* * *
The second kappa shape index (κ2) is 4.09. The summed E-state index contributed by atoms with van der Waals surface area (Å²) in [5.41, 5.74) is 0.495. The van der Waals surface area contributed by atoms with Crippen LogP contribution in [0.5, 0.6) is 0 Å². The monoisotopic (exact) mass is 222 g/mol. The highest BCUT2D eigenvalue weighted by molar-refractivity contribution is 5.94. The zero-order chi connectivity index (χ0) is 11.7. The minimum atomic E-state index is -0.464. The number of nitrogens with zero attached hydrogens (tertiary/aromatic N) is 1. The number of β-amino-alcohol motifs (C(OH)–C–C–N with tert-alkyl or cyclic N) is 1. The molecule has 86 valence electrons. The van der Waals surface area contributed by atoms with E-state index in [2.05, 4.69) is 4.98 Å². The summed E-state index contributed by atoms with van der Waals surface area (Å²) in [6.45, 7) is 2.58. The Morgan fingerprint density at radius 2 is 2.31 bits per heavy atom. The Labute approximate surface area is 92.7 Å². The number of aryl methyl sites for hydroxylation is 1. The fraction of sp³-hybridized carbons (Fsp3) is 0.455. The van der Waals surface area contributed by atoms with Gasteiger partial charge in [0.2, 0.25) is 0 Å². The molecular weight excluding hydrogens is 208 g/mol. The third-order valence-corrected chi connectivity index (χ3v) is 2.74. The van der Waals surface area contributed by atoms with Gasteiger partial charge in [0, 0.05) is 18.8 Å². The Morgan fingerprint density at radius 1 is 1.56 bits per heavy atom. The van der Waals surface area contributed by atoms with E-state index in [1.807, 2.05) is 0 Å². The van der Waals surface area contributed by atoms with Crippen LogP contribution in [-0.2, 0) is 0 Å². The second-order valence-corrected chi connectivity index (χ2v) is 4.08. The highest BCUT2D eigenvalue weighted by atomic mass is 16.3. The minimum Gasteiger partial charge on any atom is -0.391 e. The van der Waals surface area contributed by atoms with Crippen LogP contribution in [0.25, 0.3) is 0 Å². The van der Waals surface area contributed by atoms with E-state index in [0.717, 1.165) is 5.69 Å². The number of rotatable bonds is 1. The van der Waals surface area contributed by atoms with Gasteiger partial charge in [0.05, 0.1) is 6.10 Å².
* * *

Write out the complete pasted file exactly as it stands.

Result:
The second kappa shape index (κ2) is 4.09. The summed E-state index contributed by atoms with van der Waals surface area (Å²) in [5.41, 5.74) is 0.495. The van der Waals surface area contributed by atoms with Crippen LogP contribution in [0.5, 0.6) is 0 Å². The monoisotopic (exact) mass is 222 g/mol. The highest BCUT2D eigenvalue weighted by molar-refractivity contribution is 5.94. The zero-order chi connectivity index (χ0) is 11.7. The minimum atomic E-state index is -0.464. The number of nitrogens with zero attached hydrogens (tertiary/aromatic N) is 1. The number of β-amino-alcohol motifs (C(OH)–C–C–N with tert-alkyl or cyclic N) is 1. The molecule has 86 valence electrons. The van der Waals surface area contributed by atoms with E-state index in [2.05, 4.69) is 4.98 Å². The summed E-state index contributed by atoms with van der Waals surface area (Å²) in [6.45, 7) is 2.58. The Morgan fingerprint density at radius 2 is 2.31 bits per heavy atom. The Labute approximate surface area is 92.7 Å². The number of aryl methyl sites for hydroxylation is 1. The fraction of sp³-hybridized carbons (Fsp3) is 0.455. The van der Waals surface area contributed by atoms with Gasteiger partial charge in [0.2, 0.25) is 0 Å². The molecular weight excluding hydrogens is 208 g/mol. The third-order valence-corrected chi connectivity index (χ3v) is 2.74. The van der Waals surface area contributed by atoms with Gasteiger partial charge in [0, 0.05) is 18.8 Å². The Morgan fingerprint density at radius 1 is 1.56 bits per heavy atom. The van der Waals surface area contributed by atoms with E-state index in [1.807, 2.05) is 0 Å². The van der Waals surface area contributed by atoms with Crippen LogP contribution in [-0.2, 0) is 0 Å². The second-order valence-corrected chi connectivity index (χ2v) is 4.08. The highest BCUT2D eigenvalue weighted by atomic mass is 16.3. The minimum Gasteiger partial charge on any atom is -0.391 e. The van der Waals surface area contributed by atoms with Crippen LogP contribution in [0.25, 0.3) is 0 Å². The van der Waals surface area contributed by atoms with E-state index in [0.717, 1.165) is 5.69 Å². The number of rotatable bonds is 1. The van der Waals surface area contributed by atoms with Gasteiger partial charge in [0.05, 0.1) is 6.10 Å².